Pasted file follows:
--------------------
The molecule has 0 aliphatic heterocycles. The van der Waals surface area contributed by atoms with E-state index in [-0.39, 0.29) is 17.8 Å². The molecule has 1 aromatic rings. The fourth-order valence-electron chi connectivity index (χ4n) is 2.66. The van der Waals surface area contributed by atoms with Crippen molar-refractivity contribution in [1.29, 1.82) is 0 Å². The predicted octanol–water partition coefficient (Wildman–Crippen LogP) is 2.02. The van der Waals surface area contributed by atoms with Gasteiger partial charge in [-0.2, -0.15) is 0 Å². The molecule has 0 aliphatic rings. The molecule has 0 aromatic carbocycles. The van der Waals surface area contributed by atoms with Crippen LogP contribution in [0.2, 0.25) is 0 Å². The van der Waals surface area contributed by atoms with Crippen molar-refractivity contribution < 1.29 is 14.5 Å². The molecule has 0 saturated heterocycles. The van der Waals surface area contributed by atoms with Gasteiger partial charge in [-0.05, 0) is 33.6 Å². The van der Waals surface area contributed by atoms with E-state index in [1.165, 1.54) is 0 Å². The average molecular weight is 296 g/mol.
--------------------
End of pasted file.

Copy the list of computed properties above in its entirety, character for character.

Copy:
The molecule has 0 aliphatic heterocycles. The van der Waals surface area contributed by atoms with E-state index in [-0.39, 0.29) is 17.8 Å². The molecule has 1 aromatic rings. The fourth-order valence-electron chi connectivity index (χ4n) is 2.66. The van der Waals surface area contributed by atoms with Crippen molar-refractivity contribution in [1.29, 1.82) is 0 Å². The predicted octanol–water partition coefficient (Wildman–Crippen LogP) is 2.02. The van der Waals surface area contributed by atoms with Gasteiger partial charge in [-0.2, -0.15) is 0 Å². The molecule has 0 aliphatic rings. The molecule has 0 aromatic carbocycles. The van der Waals surface area contributed by atoms with Crippen LogP contribution in [0.2, 0.25) is 0 Å². The van der Waals surface area contributed by atoms with Crippen molar-refractivity contribution < 1.29 is 14.5 Å². The molecule has 0 saturated heterocycles. The van der Waals surface area contributed by atoms with Gasteiger partial charge in [-0.05, 0) is 33.6 Å². The van der Waals surface area contributed by atoms with E-state index in [1.165, 1.54) is 0 Å². The average molecular weight is 296 g/mol.